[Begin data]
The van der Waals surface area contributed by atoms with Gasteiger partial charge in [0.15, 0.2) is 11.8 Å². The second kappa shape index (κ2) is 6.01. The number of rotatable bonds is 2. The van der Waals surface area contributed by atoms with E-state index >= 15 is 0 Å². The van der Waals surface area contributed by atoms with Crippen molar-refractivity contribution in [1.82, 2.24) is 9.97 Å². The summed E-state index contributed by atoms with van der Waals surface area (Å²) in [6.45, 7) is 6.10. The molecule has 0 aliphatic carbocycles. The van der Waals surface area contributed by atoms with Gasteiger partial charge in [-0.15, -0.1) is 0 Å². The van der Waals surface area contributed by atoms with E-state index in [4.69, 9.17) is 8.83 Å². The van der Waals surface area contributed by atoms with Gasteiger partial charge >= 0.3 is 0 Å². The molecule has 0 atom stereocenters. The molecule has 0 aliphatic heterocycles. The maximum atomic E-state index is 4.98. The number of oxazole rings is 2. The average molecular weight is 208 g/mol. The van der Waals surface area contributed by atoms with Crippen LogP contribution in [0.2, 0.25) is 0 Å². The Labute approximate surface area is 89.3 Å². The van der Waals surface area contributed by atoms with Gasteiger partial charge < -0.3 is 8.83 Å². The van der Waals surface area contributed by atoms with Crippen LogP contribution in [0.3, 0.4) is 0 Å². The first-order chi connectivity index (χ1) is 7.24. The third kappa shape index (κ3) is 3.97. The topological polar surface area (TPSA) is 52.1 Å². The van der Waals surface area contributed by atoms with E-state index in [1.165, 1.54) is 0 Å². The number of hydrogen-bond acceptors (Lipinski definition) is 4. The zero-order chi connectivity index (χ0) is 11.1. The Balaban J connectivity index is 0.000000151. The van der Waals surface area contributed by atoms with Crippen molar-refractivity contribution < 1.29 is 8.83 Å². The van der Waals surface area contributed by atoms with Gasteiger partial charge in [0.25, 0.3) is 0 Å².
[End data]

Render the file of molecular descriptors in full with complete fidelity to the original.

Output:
The van der Waals surface area contributed by atoms with Gasteiger partial charge in [0.15, 0.2) is 11.8 Å². The second kappa shape index (κ2) is 6.01. The number of rotatable bonds is 2. The van der Waals surface area contributed by atoms with E-state index >= 15 is 0 Å². The van der Waals surface area contributed by atoms with Crippen molar-refractivity contribution in [1.82, 2.24) is 9.97 Å². The summed E-state index contributed by atoms with van der Waals surface area (Å²) in [6.45, 7) is 6.10. The molecule has 0 aliphatic carbocycles. The van der Waals surface area contributed by atoms with Gasteiger partial charge in [-0.15, -0.1) is 0 Å². The van der Waals surface area contributed by atoms with E-state index in [4.69, 9.17) is 8.83 Å². The van der Waals surface area contributed by atoms with Gasteiger partial charge >= 0.3 is 0 Å². The molecule has 0 atom stereocenters. The molecule has 0 aliphatic heterocycles. The maximum atomic E-state index is 4.98. The number of oxazole rings is 2. The average molecular weight is 208 g/mol. The van der Waals surface area contributed by atoms with Crippen LogP contribution in [0.2, 0.25) is 0 Å². The Labute approximate surface area is 89.3 Å². The van der Waals surface area contributed by atoms with Gasteiger partial charge < -0.3 is 8.83 Å². The van der Waals surface area contributed by atoms with Crippen LogP contribution in [0.3, 0.4) is 0 Å². The first-order chi connectivity index (χ1) is 7.24. The third kappa shape index (κ3) is 3.97. The topological polar surface area (TPSA) is 52.1 Å². The van der Waals surface area contributed by atoms with E-state index in [1.165, 1.54) is 0 Å². The number of hydrogen-bond acceptors (Lipinski definition) is 4. The zero-order chi connectivity index (χ0) is 11.1. The Balaban J connectivity index is 0.000000151. The van der Waals surface area contributed by atoms with Crippen molar-refractivity contribution < 1.29 is 8.83 Å². The van der Waals surface area contributed by atoms with Gasteiger partial charge in [0.25, 0.3) is 0 Å².